Awards - Haiku

The 2024 Award winners have been announced

Awards CAP

The Good Relations Awards 2023 built on the previous successes of the Community Relations Council Good Relations Awards. The Award categories were extended to fully recognise the increasing level of outstanding community relations, intercultural and peacebuilding work that is taking place across all our communities.

This work is having a real impact, improving people’s lives and their outlook for the future, while also strengthening the community spirit in the places and spaces where we live, work, and play.

The Awards highlight the vital role of good relations in peace building and community cohesion, recognising the individuals who unite and champion our local communities, and the projects that connect us and drive our communities forward in peace, understanding and cultural respect.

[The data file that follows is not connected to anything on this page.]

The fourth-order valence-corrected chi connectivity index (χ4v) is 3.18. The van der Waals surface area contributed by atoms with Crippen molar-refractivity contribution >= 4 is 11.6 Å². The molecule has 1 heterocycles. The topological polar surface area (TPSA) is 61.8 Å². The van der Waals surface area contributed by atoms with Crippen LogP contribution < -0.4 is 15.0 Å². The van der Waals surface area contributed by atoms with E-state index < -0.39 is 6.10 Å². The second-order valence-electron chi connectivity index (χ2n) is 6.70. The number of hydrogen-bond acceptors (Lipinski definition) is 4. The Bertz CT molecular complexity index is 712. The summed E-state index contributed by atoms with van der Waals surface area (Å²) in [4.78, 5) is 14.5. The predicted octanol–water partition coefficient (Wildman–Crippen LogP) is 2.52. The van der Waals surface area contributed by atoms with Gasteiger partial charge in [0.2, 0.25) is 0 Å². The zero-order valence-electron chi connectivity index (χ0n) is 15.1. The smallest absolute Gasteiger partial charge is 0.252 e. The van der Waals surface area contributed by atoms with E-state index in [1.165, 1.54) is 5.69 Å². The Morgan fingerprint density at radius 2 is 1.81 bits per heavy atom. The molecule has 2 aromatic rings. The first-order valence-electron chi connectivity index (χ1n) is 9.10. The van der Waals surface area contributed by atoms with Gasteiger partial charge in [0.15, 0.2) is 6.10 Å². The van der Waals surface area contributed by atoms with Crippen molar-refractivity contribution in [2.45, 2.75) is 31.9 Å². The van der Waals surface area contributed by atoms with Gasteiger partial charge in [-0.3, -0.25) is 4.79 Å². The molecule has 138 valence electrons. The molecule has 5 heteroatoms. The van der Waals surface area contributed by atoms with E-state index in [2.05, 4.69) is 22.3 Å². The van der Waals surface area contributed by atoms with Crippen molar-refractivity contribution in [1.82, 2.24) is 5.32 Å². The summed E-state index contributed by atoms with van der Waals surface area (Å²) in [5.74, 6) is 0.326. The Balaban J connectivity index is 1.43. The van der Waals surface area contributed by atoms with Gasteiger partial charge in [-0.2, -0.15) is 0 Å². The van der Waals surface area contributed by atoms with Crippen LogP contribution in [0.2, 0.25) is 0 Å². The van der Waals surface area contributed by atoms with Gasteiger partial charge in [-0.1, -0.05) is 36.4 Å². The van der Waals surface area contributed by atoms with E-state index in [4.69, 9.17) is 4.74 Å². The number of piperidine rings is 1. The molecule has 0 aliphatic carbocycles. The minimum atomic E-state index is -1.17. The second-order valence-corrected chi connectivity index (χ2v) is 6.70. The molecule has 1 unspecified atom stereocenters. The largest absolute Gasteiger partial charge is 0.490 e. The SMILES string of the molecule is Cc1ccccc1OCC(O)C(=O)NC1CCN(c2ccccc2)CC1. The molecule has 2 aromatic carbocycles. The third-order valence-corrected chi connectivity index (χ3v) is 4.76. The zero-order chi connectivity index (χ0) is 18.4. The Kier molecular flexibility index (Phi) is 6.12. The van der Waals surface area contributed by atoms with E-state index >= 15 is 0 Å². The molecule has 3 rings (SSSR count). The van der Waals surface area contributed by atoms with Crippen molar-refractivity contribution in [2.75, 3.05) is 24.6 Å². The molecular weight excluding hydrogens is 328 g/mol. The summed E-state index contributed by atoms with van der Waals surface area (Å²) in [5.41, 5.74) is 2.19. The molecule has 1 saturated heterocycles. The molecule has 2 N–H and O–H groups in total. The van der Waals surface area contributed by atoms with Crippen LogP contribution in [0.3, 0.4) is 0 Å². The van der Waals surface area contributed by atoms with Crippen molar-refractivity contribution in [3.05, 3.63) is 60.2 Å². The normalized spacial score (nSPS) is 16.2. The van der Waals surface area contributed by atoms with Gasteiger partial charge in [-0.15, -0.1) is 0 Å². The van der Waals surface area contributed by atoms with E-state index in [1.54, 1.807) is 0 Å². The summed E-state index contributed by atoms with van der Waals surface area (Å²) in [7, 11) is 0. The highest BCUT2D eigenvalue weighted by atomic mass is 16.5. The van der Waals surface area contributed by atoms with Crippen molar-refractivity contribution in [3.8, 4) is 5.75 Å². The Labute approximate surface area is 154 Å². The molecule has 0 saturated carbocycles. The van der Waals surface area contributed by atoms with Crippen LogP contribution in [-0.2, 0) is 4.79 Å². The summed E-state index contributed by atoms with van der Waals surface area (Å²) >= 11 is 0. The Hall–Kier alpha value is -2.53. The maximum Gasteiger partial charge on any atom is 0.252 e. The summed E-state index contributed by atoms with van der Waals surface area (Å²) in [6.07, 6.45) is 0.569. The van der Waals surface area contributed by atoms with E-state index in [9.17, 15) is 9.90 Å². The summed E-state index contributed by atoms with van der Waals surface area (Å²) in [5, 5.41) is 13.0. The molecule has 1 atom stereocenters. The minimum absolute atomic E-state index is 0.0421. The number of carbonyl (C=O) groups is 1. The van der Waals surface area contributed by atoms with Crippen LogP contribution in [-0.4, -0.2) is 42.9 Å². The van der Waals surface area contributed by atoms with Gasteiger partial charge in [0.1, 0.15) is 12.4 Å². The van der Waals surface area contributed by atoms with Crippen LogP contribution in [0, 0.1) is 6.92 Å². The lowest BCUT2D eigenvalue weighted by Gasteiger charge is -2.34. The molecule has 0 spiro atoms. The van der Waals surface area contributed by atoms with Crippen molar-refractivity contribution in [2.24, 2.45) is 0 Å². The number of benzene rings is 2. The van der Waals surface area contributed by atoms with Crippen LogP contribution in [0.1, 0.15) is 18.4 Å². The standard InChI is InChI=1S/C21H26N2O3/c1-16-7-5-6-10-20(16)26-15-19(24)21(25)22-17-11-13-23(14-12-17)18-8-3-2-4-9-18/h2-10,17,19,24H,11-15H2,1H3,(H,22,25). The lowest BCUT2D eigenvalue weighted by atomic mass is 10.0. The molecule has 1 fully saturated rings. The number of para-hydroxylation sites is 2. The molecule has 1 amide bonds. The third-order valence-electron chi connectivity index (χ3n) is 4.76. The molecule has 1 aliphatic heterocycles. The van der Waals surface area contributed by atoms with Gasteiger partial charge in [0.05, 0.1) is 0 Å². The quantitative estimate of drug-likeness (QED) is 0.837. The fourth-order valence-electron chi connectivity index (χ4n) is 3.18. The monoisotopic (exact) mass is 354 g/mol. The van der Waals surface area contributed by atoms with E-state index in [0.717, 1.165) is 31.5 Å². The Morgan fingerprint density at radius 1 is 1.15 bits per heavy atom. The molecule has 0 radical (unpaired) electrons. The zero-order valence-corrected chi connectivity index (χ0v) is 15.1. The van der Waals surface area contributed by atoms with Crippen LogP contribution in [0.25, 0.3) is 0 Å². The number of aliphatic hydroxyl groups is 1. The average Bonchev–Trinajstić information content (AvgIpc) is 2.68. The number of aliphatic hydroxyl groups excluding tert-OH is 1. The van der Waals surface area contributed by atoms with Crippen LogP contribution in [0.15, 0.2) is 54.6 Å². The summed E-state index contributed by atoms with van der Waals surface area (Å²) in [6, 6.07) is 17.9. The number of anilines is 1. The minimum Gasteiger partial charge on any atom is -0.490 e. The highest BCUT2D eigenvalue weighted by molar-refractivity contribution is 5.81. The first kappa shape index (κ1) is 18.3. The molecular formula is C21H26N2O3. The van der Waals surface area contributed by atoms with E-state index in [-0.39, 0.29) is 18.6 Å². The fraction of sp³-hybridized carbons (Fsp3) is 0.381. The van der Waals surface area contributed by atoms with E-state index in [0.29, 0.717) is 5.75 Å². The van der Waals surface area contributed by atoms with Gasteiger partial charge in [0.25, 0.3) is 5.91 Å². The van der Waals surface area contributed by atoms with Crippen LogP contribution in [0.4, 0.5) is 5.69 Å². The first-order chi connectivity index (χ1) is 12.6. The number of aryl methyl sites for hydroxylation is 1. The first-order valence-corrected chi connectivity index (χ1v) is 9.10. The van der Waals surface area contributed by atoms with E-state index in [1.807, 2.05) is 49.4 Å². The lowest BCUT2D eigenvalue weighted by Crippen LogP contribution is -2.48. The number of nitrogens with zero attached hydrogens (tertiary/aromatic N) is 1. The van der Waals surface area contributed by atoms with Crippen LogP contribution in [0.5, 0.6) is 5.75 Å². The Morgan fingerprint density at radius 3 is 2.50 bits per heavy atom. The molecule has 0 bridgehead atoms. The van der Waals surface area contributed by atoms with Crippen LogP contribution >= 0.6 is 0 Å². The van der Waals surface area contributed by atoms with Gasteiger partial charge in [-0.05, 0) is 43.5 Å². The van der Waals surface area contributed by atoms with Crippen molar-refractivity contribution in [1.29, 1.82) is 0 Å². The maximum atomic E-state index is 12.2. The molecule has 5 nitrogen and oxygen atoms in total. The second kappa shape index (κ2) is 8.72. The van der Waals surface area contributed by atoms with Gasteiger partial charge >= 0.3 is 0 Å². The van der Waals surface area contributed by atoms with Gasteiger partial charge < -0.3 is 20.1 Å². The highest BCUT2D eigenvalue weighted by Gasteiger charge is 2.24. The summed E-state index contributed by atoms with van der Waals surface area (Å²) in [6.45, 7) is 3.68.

The Awards categories were designed to recognise the exceptional commitment to good relations work, while also providing opportunities for those who go above and beyond every day, to step forward and shine.

For 2023 we were delighted to be able to expanded the Awards programme and continued into 2024; working together with partners in NICVA, NI Youth Forum, Volunteer Now and The Community Foundation for Northern Ireland we have five Awards categories.

Community Arts Partnership

This year’s additional Awards were created in partnership with the Community Arts Partnership (CAP). Community Art is the process of harnessing the transformative power of original artistic expression and producing a range of outcomes: artistic, social, cultural and environmental.